Although both if and whether can elicit binary answers, if strongly references one option (the stated option) whereas whether references both.
The proposition "I sit next to you" has an implicit negation: "I don't sit next to you". The question "Do you mind?" with reference to this proposition could have 4 possibilities:
- I mind that you sit next to me.
- I mind that you don't sit next to me.
- I don't mind that you sit next to me.
- I don't mind that you don't sit next to me.
Asking "Do you mind if I sit next to you?" references only the proposition and not its negation. Hence a simple yes/no answer distinguishes possibilities 1 and 3 above.
Changing if to whether changes the question. A "no" now means that they don't care whether you sit next to them - i.e. they don't care if you sit next to them, or if you don't sit next to them (possibilities 3 and 4 above). A "yes" is more problematic because it picks up both 1 and 2 - leaving you with no way to satisfy them. This might be the source of discomfort with asking the question using whether instead of if.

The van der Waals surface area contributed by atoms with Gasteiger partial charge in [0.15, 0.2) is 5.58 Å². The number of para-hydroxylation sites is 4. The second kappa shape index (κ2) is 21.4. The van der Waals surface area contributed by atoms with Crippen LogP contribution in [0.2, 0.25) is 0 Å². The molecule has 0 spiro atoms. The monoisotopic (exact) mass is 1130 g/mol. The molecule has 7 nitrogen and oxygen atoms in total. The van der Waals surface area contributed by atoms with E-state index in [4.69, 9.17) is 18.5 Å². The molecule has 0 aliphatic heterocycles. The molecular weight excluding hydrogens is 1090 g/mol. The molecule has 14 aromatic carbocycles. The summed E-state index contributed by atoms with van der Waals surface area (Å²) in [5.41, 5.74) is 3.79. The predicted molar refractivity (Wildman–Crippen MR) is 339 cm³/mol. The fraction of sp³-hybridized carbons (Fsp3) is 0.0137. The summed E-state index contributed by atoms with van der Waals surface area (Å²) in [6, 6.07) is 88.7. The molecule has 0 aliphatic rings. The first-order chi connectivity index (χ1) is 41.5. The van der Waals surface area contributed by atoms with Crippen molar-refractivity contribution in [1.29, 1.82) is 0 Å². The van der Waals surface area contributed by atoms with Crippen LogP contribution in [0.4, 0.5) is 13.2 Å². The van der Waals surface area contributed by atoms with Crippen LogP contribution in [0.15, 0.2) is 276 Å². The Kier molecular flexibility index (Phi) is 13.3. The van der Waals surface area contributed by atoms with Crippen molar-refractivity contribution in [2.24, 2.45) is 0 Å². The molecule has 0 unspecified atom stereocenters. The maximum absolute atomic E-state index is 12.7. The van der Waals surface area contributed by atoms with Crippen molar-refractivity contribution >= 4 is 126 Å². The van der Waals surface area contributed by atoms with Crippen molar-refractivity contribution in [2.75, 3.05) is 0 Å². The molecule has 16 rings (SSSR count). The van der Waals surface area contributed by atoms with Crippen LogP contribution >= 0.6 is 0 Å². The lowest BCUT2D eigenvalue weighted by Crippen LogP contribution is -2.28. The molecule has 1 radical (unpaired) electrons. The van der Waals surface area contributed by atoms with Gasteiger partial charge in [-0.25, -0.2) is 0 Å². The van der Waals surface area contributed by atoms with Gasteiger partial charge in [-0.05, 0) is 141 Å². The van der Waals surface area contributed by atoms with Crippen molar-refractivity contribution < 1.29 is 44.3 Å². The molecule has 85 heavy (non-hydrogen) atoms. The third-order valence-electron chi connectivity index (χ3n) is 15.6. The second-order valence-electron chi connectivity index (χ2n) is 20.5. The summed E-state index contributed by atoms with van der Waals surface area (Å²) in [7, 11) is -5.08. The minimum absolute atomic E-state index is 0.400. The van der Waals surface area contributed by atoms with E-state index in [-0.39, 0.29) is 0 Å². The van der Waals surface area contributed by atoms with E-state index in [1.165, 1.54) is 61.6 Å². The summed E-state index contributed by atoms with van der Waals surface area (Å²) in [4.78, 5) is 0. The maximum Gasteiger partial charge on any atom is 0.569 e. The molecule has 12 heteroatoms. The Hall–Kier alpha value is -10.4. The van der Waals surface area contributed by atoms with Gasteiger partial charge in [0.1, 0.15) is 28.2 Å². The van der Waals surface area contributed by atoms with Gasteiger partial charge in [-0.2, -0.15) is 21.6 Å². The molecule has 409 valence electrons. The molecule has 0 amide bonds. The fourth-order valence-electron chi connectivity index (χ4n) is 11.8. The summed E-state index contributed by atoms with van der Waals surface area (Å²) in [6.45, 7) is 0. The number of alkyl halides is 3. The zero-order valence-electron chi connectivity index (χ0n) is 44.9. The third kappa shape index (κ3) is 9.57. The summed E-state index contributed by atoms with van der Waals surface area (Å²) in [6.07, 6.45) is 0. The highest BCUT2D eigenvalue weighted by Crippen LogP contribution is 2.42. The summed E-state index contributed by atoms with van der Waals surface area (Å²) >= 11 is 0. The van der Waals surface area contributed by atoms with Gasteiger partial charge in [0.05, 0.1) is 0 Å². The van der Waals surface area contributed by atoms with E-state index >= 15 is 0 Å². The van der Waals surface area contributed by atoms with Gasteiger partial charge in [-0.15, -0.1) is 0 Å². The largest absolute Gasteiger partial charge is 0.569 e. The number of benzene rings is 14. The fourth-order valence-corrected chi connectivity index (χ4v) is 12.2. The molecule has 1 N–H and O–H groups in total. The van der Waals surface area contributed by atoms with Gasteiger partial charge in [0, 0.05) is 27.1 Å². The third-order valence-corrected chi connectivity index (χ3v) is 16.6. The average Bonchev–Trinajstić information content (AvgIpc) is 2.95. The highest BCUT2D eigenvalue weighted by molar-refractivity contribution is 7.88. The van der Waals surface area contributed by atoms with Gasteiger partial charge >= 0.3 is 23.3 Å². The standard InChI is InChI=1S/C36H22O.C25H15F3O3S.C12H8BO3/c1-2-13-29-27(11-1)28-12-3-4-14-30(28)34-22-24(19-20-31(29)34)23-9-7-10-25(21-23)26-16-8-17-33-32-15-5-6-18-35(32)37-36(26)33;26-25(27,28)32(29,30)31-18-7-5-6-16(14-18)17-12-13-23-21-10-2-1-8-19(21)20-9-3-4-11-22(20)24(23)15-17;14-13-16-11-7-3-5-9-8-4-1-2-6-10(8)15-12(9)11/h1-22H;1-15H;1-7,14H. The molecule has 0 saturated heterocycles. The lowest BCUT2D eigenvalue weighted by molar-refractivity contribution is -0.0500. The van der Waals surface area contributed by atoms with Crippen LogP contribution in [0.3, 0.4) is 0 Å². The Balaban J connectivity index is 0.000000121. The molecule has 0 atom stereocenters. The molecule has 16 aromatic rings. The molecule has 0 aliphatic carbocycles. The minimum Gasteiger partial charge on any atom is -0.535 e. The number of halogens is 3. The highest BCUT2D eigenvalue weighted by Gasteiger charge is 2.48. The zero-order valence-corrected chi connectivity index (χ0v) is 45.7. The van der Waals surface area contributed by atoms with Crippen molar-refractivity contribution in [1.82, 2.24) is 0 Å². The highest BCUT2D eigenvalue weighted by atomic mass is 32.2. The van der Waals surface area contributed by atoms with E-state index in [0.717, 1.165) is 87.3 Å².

The train example doesn't have this problem. Although the proposition "the train has left" also has the implicit negation "the train has not left", the question "Could you tell me" is more of a request than a true question.
If it were a true question, then "Yes" would mean "Yes, I can tell you" rather than "Yes, the train has left", and likewise with "No". In practice, people would tend to recognise the request to convey the train's state, and reply with something like "It's left" or "It's still here". That is, you only have two possibilities to consider, not the four that accompanied the earlier example.
In this case (with the train example), both "if" and "whether" produce similar answers because a negative answer to an if question is equivalent to a positive answer to its negation. However, compared to a whether question, the if question still emphasises the asker's interest in the positive case.
More generally, you can think about whether questions as if they have an implicit "or not" tacked on, whereas if questions don't.